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Most investors know that the major stock exchanges have standard trading hours - set periods of time each day when trading occurs through the exchange. Most major exchanges trade from 9:30am to 4pm EST each day, with the first trade in the morning creating the opening price for a stock and the final trade before the end of trading at 4pm providing the day's closing price.

But there are actually, broadly speaking, three markets in which shares can be traded: pre-market, regular market and after-hours market. The regular market trades between 9:30am and 4pm EST; the pre-market trades from 8am to 9:30am EST; and the after-hours market trades from 4:30pm to 8pm EST. The pre- and after-hours markets function in the same fashion as the regular market in that the shares are traded between parties at an agreed upon price. In other words, the price you will receive is the price that someone in the after-hours or pre-market is willing to pay.

The major difference between the markets is that the pre- and after-hours markets will generally have less liquidity, more volatility and lower volume than the regular market. This can have a huge effect on the price you end up getting for your shares, so it is usually important to use a limit order on any shares that you buy or sell after normal trading hours.

Generally speaking, price changes in the after-hours market have exactly the same effect on a stock as changes in the regular market do: a $1 increase in the after-hours market is the same as a $1 increase in the regular market. Therefore, if you have a stock that falls from $10 to $9 during the day's trading session, but then rises by $1.50 to trade at $10.50 in the after-hours market, you will have experienced a $1 loss during the day's session ($10 - $9), but because prices rose in after-hours trading, you would be sitting on a $0.50 per share gain.

However, once the regular market opens for the next day's trading (when most individual investors will have the opportunity to sell), the stock may not necessarily open at the same price at which it traded in the after-hours market. For example, if a stock's price increases greatly in the after-hours market due to a rumor of increased sales, there could be a lot of investors who want to sell immediately at the market open, increasing selling pressure and possibly driving the price of the stock down.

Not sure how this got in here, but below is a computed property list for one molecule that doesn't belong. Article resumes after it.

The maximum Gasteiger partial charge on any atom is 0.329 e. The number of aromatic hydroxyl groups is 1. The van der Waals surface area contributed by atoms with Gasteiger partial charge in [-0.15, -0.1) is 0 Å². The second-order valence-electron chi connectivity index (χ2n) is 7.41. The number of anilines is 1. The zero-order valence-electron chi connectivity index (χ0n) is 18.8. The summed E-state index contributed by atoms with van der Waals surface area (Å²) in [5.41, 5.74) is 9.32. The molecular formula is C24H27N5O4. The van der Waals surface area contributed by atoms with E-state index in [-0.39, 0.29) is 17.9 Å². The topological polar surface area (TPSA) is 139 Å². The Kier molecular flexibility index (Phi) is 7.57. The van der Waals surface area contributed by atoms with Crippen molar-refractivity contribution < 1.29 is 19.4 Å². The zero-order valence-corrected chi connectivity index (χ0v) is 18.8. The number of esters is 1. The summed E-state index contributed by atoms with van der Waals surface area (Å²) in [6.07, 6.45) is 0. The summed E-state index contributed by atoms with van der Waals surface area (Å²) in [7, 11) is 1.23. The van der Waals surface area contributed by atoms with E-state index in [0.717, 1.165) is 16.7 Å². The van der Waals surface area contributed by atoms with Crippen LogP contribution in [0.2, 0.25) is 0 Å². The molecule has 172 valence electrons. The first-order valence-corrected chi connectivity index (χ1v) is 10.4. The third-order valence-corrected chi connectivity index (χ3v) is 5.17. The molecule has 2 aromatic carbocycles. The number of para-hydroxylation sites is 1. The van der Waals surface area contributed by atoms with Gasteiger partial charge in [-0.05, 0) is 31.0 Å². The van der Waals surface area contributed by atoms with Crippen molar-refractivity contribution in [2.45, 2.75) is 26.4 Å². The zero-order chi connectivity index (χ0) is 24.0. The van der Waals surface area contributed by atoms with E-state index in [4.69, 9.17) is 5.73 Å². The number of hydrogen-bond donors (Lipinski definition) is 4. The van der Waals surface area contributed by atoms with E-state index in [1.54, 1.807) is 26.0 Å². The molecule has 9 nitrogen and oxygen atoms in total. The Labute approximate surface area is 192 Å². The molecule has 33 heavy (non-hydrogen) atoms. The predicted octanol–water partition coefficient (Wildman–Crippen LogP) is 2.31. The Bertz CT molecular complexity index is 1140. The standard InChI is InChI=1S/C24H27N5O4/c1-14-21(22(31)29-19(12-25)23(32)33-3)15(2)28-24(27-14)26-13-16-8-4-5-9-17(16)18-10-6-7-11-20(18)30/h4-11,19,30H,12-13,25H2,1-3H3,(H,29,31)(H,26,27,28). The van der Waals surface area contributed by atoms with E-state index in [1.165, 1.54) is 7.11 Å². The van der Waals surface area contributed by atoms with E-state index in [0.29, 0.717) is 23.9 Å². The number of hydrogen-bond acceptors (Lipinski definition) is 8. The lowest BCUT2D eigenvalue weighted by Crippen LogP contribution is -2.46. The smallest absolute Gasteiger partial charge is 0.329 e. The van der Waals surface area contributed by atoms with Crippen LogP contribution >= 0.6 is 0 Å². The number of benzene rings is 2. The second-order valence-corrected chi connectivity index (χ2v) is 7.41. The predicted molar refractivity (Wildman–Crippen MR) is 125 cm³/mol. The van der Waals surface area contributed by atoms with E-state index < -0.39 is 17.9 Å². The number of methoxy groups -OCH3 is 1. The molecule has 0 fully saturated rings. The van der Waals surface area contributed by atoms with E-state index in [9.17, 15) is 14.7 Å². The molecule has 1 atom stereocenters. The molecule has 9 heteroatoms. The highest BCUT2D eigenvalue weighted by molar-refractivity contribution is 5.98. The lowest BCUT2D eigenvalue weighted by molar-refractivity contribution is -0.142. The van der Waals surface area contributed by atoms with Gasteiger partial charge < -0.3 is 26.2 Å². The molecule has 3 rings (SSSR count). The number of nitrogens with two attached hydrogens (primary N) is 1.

The price changes seen in the after-hours market are generally useful for showing how the market reacts to new information released after the regular market has closed. However, after-hours price changes are generally more volatile than regular-hours prices, so they shouldn't be relied on as a 100% accurate reflection of what a stock will trade at when the next regular session opens.

In the past, the average investor could only trade shares during regular market hours - after-hours trading was reserved for institutional investors. But with the advent of computers and electronic communication networks, today's markets are open more than ever, and individuals are free to trade after hours too. The day when investors will be able to trade 24 hours a day, seven days a week, may not be too far off.

To learn more, see The Nitty-Gritty Of Executing A Trade and What is after-hours trading?

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